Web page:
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What does it mean to be spiritual?

As a coach, whether for my coachings or trainings, I have to regularly challenge myself, learn and deepen my tools and techniques.

This is why I have been taking part in a lot of training courses since I started as an entrepreneure. And I take great pleasure in doing so, to nourish my mind, which is always eager to make new discoveries and gain new awareness.

I have been meeting many people and spirituality is a theme that comes up very often. I have observed people with great humility who want to develop their abilities and people who already have great abilities who show a certain arrogance.

I must admit that I was sometimes shocked by some behaviours, not understanding how, at times, such gifts could be combined with such contempt for others.

I have learnt two things from these experiences:

- spirituality can be seen in small gestures, not in hierarchical level or in a number of diplomas.

For example, a director showing respect and attention to all levels of the company.

Another simple example is the way someone addresses a waiter in a restaurant: with courtesy or with arrogance. Just because we expect a service from someone does not mean that they are below us and we are above them. We are all equal in humanity.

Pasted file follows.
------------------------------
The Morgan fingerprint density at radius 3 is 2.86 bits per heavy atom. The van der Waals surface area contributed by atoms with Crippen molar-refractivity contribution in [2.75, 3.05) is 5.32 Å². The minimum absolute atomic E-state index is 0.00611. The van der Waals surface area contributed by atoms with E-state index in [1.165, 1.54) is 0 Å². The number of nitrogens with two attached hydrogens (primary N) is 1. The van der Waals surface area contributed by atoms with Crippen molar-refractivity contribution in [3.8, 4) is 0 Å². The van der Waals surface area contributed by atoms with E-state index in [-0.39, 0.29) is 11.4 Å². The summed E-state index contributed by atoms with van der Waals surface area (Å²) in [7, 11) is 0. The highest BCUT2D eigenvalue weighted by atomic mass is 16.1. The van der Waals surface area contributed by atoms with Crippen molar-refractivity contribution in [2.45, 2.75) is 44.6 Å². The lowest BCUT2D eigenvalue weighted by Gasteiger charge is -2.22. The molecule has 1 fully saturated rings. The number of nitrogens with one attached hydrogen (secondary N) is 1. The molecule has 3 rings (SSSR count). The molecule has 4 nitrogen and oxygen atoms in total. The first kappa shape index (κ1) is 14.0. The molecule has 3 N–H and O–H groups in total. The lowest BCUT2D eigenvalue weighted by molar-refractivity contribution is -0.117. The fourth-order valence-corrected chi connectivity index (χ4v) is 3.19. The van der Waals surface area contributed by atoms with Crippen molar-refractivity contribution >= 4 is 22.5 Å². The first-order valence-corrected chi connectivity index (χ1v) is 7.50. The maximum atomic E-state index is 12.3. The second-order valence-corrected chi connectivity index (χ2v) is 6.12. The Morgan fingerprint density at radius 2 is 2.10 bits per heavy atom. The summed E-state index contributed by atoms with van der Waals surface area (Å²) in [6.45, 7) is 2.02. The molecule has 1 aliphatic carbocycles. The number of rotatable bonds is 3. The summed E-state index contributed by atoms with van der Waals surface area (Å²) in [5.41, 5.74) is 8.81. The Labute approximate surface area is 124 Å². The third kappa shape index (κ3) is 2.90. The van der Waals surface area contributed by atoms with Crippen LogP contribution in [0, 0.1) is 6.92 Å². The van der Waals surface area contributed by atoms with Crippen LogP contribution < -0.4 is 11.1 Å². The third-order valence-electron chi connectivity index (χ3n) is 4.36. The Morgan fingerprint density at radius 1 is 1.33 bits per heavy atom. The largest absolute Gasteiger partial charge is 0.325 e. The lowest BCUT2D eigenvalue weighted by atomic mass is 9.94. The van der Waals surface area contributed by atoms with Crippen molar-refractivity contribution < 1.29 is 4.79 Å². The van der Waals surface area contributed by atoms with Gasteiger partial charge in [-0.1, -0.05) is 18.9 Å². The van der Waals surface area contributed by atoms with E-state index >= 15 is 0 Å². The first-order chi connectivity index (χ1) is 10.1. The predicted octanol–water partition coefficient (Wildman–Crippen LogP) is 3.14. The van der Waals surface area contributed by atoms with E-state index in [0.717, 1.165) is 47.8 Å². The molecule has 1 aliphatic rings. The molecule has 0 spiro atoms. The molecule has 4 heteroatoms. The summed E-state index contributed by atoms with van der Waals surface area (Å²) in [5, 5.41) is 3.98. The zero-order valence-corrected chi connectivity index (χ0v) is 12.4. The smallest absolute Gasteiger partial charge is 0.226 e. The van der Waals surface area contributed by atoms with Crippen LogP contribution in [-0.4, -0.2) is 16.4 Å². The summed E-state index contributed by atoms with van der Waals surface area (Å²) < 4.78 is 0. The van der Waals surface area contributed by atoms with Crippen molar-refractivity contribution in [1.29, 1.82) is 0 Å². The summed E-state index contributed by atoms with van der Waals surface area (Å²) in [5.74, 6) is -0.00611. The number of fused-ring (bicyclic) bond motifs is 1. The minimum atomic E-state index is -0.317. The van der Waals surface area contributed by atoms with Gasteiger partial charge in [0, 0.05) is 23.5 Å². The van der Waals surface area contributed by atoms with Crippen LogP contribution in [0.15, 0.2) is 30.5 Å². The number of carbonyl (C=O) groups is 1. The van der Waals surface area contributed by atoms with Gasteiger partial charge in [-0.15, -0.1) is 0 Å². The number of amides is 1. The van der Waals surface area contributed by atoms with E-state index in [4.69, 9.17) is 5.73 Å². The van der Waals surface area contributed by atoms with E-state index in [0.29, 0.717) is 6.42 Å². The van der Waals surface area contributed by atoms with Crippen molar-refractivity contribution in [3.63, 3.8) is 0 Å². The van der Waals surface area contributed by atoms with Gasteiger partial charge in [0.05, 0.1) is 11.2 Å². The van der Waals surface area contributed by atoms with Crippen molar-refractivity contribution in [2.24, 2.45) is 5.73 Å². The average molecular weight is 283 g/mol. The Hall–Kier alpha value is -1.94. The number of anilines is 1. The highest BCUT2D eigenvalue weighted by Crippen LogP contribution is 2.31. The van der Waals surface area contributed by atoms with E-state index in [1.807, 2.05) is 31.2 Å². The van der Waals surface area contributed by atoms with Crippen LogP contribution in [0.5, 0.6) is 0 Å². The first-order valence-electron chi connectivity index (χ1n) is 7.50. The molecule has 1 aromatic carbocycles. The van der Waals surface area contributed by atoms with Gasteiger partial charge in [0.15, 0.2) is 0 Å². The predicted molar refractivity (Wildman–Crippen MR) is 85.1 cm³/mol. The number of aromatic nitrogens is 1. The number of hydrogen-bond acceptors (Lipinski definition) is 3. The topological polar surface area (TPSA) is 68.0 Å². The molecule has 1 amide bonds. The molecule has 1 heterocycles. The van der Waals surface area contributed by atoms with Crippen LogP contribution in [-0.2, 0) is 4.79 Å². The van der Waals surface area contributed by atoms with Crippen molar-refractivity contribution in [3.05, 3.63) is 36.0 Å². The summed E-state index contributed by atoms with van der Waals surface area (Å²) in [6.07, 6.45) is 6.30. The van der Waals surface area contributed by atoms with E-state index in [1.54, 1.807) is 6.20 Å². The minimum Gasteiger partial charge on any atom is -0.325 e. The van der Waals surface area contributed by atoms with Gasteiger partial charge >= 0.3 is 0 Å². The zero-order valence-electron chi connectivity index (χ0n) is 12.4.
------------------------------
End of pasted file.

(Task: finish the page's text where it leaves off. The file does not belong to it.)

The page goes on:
- Whatever our social level, our level of education, our more or less innate gifts, we all have something to develop within ourselves: our faith, our self-confidence, our abilities, our humility, our respect for ourselves and others, our non-judgement, etc.

In Emotional Intelligence, Daniel Goleman talks about 5 pillars, including self-awareness and empathy. We don't all have this well-developed self-awareness, and it can be useful to realise that the person's intent is not to be hurtful; they just may be unaware of the impact of their behaviours of us (lack of empathy).

My suggestion here is to observe ourselves and try to understand how we are perceived by others.

What we consider to be normal is not necessarily so in all families, regions and cultures.

Asking feedbacks to people who know us well and gently confronting opinions and mirrors always have a positive effect on our own development.

How can we welcome and be non-judgemental of what is?

NB. Many thanks to Julien Werner for this lovely photo.

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